English>Korean Translation Errors Discovered through a Proofreading Step Performed by a Native English-Speaker Translator Who Usually Handles Korean>English Translation Work

Translations from English to Korean must be done by a native Korean speaker. Otherwise, the Korean writing style will not sound natural. However, sometimes only a native English speaker can fully grasp the nuances of a source text or "smell out" oddities with the source that need to be fixed.

Here are some examples.

Excel file with a long list of phrases to be translated for the GUI of a personnel management system

1. "Change Progression Steps (Hourly Only)". To a native English speaker, it seems suspiciously like "Hourly Only" should be "Hourly Employees Only". This would not be easily clear to someone without true English fluency, especially as there was no context provided in the source.

2. "Grade" – There was enough context from nearby entries for me to realize it means "Pay Grade". But is it reasonable to expect an average English>Korean translator to know this?

3. "Induction Checklist" – My team got this one right even though there was no context. It is a checklist of all the things an employee has to be taught upon entering the company.

4. "License" – In Korean, there is one word for a license to operate machinery and another to be licensed to practice a professional specialty. Which one is it?

5. "Lists" – The Korean word for lists of people is different than for lists of things. It's important to get clarification from the client on this.

A document related to accounting and taxes

6. "Other Properties" – Since it's plural, we know it's real estate. But if it has said "Other Property", it might not have been real estate and if not, there would have been a different Korean word to describe the collection of all of one's assets.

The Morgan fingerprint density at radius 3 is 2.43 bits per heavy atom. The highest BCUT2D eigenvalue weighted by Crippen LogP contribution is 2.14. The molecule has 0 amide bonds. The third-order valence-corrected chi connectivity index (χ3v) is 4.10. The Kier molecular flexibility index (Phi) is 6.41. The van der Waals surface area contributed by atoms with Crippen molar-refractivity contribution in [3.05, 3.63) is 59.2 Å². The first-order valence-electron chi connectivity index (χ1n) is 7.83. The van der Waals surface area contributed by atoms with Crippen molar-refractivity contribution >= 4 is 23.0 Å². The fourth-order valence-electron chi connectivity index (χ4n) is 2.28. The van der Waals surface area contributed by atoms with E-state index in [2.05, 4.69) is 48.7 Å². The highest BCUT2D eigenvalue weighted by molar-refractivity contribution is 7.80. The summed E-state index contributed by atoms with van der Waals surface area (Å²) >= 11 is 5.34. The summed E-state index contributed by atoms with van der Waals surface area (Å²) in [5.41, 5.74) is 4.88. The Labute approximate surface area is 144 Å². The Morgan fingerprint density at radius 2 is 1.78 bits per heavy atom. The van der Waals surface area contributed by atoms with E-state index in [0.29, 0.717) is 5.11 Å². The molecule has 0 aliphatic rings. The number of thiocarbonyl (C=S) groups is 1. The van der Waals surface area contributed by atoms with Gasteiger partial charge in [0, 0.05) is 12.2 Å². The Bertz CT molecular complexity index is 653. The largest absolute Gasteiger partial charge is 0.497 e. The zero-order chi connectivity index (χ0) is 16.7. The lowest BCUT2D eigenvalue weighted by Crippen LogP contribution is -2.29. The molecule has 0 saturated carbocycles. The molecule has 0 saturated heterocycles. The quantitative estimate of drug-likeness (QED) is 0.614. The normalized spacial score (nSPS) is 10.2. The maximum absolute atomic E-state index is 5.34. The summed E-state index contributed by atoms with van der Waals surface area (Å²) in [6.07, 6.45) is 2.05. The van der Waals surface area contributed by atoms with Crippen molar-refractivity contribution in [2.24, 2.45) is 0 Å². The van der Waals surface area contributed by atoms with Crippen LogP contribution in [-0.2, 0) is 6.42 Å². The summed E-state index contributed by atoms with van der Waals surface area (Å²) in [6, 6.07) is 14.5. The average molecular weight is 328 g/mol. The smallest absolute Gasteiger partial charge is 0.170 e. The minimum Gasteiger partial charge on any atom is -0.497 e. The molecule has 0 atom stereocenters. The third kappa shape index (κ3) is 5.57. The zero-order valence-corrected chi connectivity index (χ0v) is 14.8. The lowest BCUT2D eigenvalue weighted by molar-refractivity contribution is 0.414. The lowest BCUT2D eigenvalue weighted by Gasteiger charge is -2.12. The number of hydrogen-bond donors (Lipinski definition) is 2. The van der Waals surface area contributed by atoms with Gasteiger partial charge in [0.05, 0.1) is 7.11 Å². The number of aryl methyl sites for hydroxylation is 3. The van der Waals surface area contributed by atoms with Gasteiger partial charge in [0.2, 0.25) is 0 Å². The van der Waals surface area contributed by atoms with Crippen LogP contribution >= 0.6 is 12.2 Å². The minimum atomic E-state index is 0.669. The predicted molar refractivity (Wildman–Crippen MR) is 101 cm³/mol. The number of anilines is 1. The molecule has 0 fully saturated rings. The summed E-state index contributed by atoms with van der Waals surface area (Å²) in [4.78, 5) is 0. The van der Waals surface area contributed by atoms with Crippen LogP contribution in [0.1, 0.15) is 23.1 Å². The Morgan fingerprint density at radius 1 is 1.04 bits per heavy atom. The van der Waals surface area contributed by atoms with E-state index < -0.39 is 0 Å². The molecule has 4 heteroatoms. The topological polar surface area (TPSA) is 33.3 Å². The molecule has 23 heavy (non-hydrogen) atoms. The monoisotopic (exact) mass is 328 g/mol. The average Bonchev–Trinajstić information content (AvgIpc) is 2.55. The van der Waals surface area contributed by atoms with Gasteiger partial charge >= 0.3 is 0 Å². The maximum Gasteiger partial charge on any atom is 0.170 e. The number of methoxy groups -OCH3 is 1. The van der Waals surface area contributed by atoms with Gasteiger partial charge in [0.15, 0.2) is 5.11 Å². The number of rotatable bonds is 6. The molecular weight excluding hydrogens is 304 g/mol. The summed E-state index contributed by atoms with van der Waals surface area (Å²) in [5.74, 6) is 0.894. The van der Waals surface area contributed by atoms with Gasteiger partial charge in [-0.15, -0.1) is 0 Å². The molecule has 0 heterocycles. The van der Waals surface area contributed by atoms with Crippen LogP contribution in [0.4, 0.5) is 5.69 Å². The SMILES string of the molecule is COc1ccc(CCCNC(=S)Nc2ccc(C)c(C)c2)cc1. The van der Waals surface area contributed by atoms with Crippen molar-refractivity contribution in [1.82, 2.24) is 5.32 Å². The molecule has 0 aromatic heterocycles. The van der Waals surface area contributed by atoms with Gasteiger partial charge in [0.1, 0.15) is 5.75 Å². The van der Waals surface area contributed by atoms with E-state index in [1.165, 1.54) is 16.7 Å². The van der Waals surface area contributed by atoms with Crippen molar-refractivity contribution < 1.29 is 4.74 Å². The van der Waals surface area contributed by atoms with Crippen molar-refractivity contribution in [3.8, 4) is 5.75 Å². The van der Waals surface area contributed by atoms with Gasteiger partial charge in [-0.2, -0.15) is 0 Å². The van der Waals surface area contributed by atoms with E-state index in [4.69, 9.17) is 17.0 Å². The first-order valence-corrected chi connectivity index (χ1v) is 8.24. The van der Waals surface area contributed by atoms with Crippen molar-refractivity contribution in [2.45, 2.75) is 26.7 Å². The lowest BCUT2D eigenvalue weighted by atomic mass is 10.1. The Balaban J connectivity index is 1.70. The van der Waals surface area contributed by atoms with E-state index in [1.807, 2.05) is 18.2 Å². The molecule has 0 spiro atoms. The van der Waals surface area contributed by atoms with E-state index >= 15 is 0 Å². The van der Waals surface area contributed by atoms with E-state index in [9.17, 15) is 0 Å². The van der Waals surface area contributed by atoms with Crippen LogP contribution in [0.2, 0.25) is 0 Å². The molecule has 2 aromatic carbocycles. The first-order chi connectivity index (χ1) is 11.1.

7. "Current debt (not paid by insurance)" – Is "not paid by insurance" a phrase by itself? Or is it more like "Current debt which is not paid by insurance". It makes a difference and without a quick fluency in English to shuffle through the options, it's easy to overlook the ambiguity.

8. "Multi-family" – As a fluent English speaker, this immediately caught my attention, thinking that "multi-family home" would probably be the correct complete phrase here (which it was).

A document related to medical care

9. "Check for interactions; this can happen when you take two or more medicines that affect how the other medicine works." – What does "this" refer to? "Check"? Or "Interactions"? It matters… In fact, as "this" is singular, it grammatically should be "check", but in fact, it was "interactions", which changed the translation completely.

10. "With good planning and organization, your pharmacist can work with you to:" – So, is it the pharmacist who has good planning and organization? Or does the helping work the pharmacist does require good planning and organization?


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